• He pursued specifics of their background to determine where the breakdown occurred in their spiritual formation (19:3).
• Paul instructed them in specific Scriptures concerning the truths they were missing, and set them in context (19:4).
• The disciples accepted the teaching, and publicly displayed obedience (19:5).
• God empowered the people and led them to the next step of their journey (19:6-7).

I am thankful the story begins with the most enjoyable challenge of ministry – the open but untrained believer. There is no greater joy than working with this kind of follower. My teaching affords me the opportunity to work with disciples that have chosen to take a year of their young lives and learn the Bible. I wish I could explain how it feels to watch them embrace the Word of God!

I am blessed by these few verses, because they remind us of some important truths. First, as we are journeying through life, we will happen upon some who have been led to Jesus, but have not been properly instructed in the Word of God in a way that they can really follow the Lord obediently. They (in the best circumstances) will demonstrate willingness to learn (“teachability”), but they may be using the Bible’s sharp edges in a way that is liable to cut them and others around them. We must consider how careful Paul was to see them as disciples in 19:1, and offer respect and brotherly kindness, in spite of the fact that they may be very poorly taught. Respect is the first key.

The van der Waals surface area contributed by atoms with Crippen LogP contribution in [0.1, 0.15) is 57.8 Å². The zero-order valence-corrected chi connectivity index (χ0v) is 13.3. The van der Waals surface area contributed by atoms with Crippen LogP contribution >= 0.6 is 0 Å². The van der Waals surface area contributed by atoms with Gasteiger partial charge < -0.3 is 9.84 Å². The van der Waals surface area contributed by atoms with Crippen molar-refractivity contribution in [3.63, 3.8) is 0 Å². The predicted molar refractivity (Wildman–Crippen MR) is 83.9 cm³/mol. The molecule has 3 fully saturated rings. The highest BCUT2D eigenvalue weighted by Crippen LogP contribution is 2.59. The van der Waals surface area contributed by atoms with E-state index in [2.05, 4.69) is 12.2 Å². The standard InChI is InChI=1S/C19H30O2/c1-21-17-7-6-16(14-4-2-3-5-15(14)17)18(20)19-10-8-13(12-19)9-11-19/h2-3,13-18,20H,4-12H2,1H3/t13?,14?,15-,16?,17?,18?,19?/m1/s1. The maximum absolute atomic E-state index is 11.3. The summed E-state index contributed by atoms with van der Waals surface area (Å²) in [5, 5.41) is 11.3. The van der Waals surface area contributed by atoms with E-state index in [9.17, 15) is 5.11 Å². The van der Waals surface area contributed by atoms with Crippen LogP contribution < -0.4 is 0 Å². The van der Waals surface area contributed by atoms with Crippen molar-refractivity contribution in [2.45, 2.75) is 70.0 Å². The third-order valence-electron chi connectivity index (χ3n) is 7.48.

A second key drawn from this short account is the inspection Paul made of what they were following. He questioned them as loving brothers, embracing them as colleagues, not chastising them for their lack. It seems clear enough to me that Paul based his treatment of them on their open heart, rather than their developed theology. That should be the signal for us. If someone knows the Lord, and they have the fruit of the Spirit – patience and an honest teachability – we should ask question, listen carefully, and show love. People don’t care what we know until they know that we care about them. If we share truth, it must be in the context of love, and to the point of weakness of their lives. We have limited time together, so we need to address the most important things with the time we have.